Dragon Quest VIII: Journey of the Cursed King is a masterpiece of an RPG. Filled with memorable and lovable characters, a story that is both simple and full of depth, strong gameplay, and fantastic music, no one should miss out on this experience.
Dragon Quest VIII: Journey of the Cursed King
Developer: Square Enix
Platforms: Nintendo 3DS
MonsterVine was Provided With a 3DS Code for Review
Dragon Quest is a series that is far too underrated for how amazing most of its entries are. Much like it’s preferred brother, Final Fantasy, each entry brings a new band of characters, locations, and stories that can vary wildly. Unlike Final Fantasy, Dragon Quest has one central style of gameplay, and, small-scale upgrades between games, they stick with it. Dragon Quest VIII: Journey of the Cursed King is proof that this method works, as it serves as a benchmark for JRPGs.
Journey of the Cursed King‘s plot strikes the perfect balance between easy-to-follow, and deep enough to stay interesting. The King and Princess of your kingdom were cursed by a jester, and transformed into a monster and a horse. You meet a Bandit, an aristocrat, and a Templar (with two new playable characters), and head on your way to find and defeat the ghastly jester, Dhoulmagus. Along the way, each party member develops through the exploration of their backstories, to exceptional results. The backstories of the core party members are all tragic in one way or another, which makes their development throughout the story feel even more rewarding.
The characters are all fantastic in their own rights, as each gives off an entirely different, but equally appealing. Yangus seems like a simple bandit bumpkin, but his dialogue and story change him from a generic archetype to an actual character. Angelo, on the other hand, seemingly fills the “handsome narcissist trope”, yet his backstory is arguably the saddest of all, challenging him to defy the trope that would seem to define him. This could be the most likeable group in a Dragon Quest game, and that’s indeed saying something.
It also helps that Journey of the Cursed King has stellar voice acting. While the European accents and dialects are somewhat polarizing, they fit the fantasy atmosphere flawlessly, and bring a great deal of life to the already grand characters. Jessica and Angelo sound cool and refined, Dhoulmagus sounds theatrical and insane, but the best voice belongs to Yangus. Ricky Grover brings such a fun and light-hearted silliness and genuine compassion to such a visually intimidating thug that it’s always fun to hear from him.
Journey of the Cursed King doesn’t stray too far from the usual Dragon Quest gameplay system, with the noticeable exception of the Tension system – created for Dragon Quest VIII, and later seen in Dragon Quest IX. Party members and enemies can raise their Tension by “Psyching Up,” an action that can be performed on any turn. As your tension rises, your moves and magic are more damaging and powerful. Reaching 100 tension makes your character into a pseudo-Super Saiyan, changing their appearance while granting them the ability to inflict ridiculous damage. Tension adds just enough to the tried-and-true turn-based gameplay to make it feel unique, without changing its spirit.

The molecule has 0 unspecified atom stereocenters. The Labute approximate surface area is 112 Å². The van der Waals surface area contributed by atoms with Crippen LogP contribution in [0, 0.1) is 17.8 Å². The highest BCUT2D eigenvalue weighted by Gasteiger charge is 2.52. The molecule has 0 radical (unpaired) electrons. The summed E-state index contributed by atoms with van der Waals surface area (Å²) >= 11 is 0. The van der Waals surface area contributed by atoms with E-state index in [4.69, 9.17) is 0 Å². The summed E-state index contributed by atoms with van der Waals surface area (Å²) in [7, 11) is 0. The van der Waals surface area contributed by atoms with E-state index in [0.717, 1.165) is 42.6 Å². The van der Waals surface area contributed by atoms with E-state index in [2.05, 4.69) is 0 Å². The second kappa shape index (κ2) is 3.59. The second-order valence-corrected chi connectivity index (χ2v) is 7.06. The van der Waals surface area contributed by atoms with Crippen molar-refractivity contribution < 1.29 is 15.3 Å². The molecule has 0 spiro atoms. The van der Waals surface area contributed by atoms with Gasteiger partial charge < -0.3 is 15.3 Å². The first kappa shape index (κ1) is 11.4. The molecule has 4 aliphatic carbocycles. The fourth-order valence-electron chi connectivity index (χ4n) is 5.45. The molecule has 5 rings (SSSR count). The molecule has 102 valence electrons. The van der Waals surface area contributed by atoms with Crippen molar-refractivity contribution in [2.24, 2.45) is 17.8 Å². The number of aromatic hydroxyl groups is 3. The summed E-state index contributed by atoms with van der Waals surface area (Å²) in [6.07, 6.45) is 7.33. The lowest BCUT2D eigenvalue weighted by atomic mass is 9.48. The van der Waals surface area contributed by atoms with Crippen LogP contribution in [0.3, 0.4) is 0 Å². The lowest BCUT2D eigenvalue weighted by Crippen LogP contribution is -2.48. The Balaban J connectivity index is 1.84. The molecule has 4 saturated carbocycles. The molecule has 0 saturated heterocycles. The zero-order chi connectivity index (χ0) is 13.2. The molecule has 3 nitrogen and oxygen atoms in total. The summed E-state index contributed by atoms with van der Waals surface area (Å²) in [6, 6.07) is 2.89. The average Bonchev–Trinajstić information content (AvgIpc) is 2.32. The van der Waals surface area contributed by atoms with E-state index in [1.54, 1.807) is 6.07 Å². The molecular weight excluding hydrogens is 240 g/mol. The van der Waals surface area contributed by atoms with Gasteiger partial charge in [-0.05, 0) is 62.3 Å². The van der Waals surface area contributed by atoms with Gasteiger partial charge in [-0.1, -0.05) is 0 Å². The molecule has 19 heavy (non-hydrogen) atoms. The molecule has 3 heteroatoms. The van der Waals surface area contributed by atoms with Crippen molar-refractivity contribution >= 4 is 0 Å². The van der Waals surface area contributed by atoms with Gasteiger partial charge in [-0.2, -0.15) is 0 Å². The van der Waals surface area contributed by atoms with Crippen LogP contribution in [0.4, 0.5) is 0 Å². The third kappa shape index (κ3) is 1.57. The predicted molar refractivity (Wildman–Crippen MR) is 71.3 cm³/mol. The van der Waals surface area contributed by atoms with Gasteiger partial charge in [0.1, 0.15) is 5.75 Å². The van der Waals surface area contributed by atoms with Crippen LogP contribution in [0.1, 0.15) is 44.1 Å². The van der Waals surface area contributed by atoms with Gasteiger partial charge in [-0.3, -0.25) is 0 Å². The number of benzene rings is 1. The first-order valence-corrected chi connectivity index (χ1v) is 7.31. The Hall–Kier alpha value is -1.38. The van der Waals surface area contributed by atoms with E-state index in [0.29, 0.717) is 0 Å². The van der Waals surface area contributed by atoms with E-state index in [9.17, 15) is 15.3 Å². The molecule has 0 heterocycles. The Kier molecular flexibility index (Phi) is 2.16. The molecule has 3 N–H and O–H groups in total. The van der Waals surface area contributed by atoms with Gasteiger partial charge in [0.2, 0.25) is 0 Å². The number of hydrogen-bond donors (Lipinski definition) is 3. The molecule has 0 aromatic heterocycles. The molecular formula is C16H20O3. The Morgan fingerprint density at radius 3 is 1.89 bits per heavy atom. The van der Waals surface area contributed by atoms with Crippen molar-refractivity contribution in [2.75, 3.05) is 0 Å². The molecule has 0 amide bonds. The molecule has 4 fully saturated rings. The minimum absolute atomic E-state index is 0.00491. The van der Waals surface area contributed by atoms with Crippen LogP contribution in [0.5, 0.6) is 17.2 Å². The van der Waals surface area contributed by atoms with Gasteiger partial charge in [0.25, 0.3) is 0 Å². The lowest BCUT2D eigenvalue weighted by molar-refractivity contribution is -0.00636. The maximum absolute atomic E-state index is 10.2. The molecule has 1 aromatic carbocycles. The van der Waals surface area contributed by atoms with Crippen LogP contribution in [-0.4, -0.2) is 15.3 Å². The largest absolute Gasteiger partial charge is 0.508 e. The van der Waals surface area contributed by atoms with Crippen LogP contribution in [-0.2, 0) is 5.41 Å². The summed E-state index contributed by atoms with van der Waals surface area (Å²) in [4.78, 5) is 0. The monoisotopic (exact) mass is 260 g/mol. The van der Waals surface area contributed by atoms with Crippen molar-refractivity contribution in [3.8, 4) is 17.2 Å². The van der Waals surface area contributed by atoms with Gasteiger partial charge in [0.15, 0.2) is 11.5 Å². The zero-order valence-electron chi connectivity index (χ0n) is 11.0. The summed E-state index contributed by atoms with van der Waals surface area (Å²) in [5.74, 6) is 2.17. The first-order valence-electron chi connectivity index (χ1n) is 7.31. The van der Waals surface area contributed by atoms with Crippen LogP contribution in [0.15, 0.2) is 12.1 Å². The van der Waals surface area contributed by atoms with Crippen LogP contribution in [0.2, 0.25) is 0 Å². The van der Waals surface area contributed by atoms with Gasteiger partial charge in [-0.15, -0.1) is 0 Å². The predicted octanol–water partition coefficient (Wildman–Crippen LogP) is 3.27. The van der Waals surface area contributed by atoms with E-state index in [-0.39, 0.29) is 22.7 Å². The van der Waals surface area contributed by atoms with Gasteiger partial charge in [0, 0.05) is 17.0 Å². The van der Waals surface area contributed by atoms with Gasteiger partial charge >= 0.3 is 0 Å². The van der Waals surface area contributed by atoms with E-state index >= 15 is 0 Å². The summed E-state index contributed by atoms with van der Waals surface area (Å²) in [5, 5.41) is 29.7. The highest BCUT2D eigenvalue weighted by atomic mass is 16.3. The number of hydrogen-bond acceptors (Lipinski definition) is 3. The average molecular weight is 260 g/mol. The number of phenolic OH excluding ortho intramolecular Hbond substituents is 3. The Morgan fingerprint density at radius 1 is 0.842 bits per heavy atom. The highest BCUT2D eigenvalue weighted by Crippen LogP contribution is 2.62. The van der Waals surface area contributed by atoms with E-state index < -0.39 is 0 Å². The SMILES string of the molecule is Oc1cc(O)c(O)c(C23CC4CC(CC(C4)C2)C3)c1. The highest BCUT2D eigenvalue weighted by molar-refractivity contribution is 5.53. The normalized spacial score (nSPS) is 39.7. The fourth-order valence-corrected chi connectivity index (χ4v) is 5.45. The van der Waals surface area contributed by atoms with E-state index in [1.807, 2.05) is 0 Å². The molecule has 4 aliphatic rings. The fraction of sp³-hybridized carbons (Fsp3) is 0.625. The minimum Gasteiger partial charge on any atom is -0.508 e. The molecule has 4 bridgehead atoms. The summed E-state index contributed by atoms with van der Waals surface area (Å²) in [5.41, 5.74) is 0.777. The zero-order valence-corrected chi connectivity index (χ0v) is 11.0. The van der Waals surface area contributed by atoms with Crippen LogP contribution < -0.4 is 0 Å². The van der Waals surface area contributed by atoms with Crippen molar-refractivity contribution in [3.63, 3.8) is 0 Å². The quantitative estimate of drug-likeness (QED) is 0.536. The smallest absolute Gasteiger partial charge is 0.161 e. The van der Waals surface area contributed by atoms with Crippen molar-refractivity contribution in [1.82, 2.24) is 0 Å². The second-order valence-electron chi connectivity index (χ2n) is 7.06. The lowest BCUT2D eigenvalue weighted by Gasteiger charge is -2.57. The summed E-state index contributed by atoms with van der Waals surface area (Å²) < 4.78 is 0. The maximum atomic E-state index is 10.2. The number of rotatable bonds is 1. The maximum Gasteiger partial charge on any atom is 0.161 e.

One of the best additions to Journey of the Cursed King is the removal of random battles. Random encounters have been replaced with visible enemies on the map, like in the 3DS version of Dragon Quest VII, meaning you can choose to avoid enemies if you wish to progress more quickly. This makes finding rare enemies like Metal Slimes, or avoiding powerful enemies you don’t feel ready for, far easier than in the original PS2 version. I’m an advocate for random battles disappearing entirely in favour of visible enemies, so this is a worthwhile change.
Journey of the Cursed King‘s visuals are surprisingly high quality. While the models aren’t as crisp as they are in the PS2 version, the colors and models are preserved rather well. Dragon Quest VIII‘s visual style is so different from previous entries, with taller characters and a more vast and open world. The 3DS version manages to maintain this sense of scale and depth thanks to the dulled down textures, which is a worthwhile trade in my eyes. And as I’ve said before, and could say endlessly, Akira Toriyama’s art-style is as charming as it gets, and perfectly suits the world of Dragon Quest.
The music in Journey of the Cursed King is tremendous, and incredibly memorable. The sprawling open fields have upbeat music that beckons you towards exploration and adventure, while dungeons and enemy-infested areas have tense and eerie melodies haunting their halls. The use of classic sounds in menus and battle is as charming as it gets, and I stand by the opinion that the main theme of the Dragon Quest series is one of the very best main music pieces of any game.
The Final Word
Dragon Quest VIII: Journey of the Cursed King is the crown-gem of RPGs on the 3DS, and one of the most enjoyable JRPGs of recent memory. Every inch of it is full of personality, charm, and life, thanks to the fun story, fantastic characters, and beautiful sound. If you own a 3DS and enjoy RPGs, you need Dragon Quest VIII yesterday.
– MonsterVine Rating: 5 out of 5 – Excellent